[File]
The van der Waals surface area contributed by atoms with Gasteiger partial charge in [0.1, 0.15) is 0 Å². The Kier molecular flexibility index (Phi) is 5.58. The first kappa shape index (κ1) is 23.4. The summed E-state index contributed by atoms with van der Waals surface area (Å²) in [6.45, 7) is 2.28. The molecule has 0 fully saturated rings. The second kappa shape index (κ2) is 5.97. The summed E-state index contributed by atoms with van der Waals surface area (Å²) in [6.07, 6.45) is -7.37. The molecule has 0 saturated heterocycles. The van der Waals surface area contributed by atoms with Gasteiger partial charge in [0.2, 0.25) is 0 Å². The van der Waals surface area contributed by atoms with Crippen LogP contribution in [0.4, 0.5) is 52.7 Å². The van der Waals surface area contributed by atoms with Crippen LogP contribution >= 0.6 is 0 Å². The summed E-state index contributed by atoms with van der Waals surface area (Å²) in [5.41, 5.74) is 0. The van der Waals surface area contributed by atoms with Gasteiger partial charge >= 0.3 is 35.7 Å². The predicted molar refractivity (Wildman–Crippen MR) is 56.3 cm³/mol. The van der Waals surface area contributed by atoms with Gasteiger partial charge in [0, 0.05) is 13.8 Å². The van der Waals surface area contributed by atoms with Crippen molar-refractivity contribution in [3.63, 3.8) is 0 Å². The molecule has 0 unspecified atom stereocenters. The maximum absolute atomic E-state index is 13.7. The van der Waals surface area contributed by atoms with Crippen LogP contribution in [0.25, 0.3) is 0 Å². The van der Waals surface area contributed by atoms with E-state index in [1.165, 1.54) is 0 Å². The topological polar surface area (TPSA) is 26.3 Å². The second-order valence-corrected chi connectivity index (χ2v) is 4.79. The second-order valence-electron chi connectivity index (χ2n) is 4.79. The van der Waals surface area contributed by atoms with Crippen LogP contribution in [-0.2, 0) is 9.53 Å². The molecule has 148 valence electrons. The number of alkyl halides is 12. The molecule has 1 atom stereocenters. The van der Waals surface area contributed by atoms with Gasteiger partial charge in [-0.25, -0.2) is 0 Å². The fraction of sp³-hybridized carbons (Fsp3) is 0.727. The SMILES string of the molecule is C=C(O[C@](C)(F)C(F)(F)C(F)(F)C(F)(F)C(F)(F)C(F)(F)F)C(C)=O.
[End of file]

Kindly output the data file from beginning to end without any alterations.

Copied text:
The van der Waals surface area contributed by atoms with Gasteiger partial charge in [0.1, 0.15) is 0 Å². The Kier molecular flexibility index (Phi) is 5.58. The first kappa shape index (κ1) is 23.4. The summed E-state index contributed by atoms with van der Waals surface area (Å²) in [6.45, 7) is 2.28. The molecule has 0 fully saturated rings. The second kappa shape index (κ2) is 5.97. The summed E-state index contributed by atoms with van der Waals surface area (Å²) in [6.07, 6.45) is -7.37. The molecule has 0 saturated heterocycles. The van der Waals surface area contributed by atoms with Gasteiger partial charge in [0.2, 0.25) is 0 Å². The van der Waals surface area contributed by atoms with Crippen LogP contribution in [0.4, 0.5) is 52.7 Å². The van der Waals surface area contributed by atoms with Crippen LogP contribution >= 0.6 is 0 Å². The summed E-state index contributed by atoms with van der Waals surface area (Å²) in [5.41, 5.74) is 0. The van der Waals surface area contributed by atoms with Gasteiger partial charge >= 0.3 is 35.7 Å². The predicted molar refractivity (Wildman–Crippen MR) is 56.3 cm³/mol. The van der Waals surface area contributed by atoms with Gasteiger partial charge in [0, 0.05) is 13.8 Å². The van der Waals surface area contributed by atoms with Crippen molar-refractivity contribution in [3.63, 3.8) is 0 Å². The molecule has 0 unspecified atom stereocenters. The maximum absolute atomic E-state index is 13.7. The van der Waals surface area contributed by atoms with Crippen LogP contribution in [0.25, 0.3) is 0 Å². The van der Waals surface area contributed by atoms with E-state index in [1.165, 1.54) is 0 Å². The topological polar surface area (TPSA) is 26.3 Å². The second-order valence-corrected chi connectivity index (χ2v) is 4.79. The second-order valence-electron chi connectivity index (χ2n) is 4.79. The van der Waals surface area contributed by atoms with Crippen LogP contribution in [-0.2, 0) is 9.53 Å². The molecule has 148 valence electrons. The number of alkyl halides is 12. The molecule has 1 atom stereocenters. The van der Waals surface area contributed by atoms with Gasteiger partial charge in [-0.25, -0.2) is 0 Å². The fraction of sp³-hybridized carbons (Fsp3) is 0.727. The SMILES string of the molecule is C=C(O[C@](C)(F)C(F)(F)C(F)(F)C(F)(F)C(F)(F)C(F)(F)F)C(C)=O.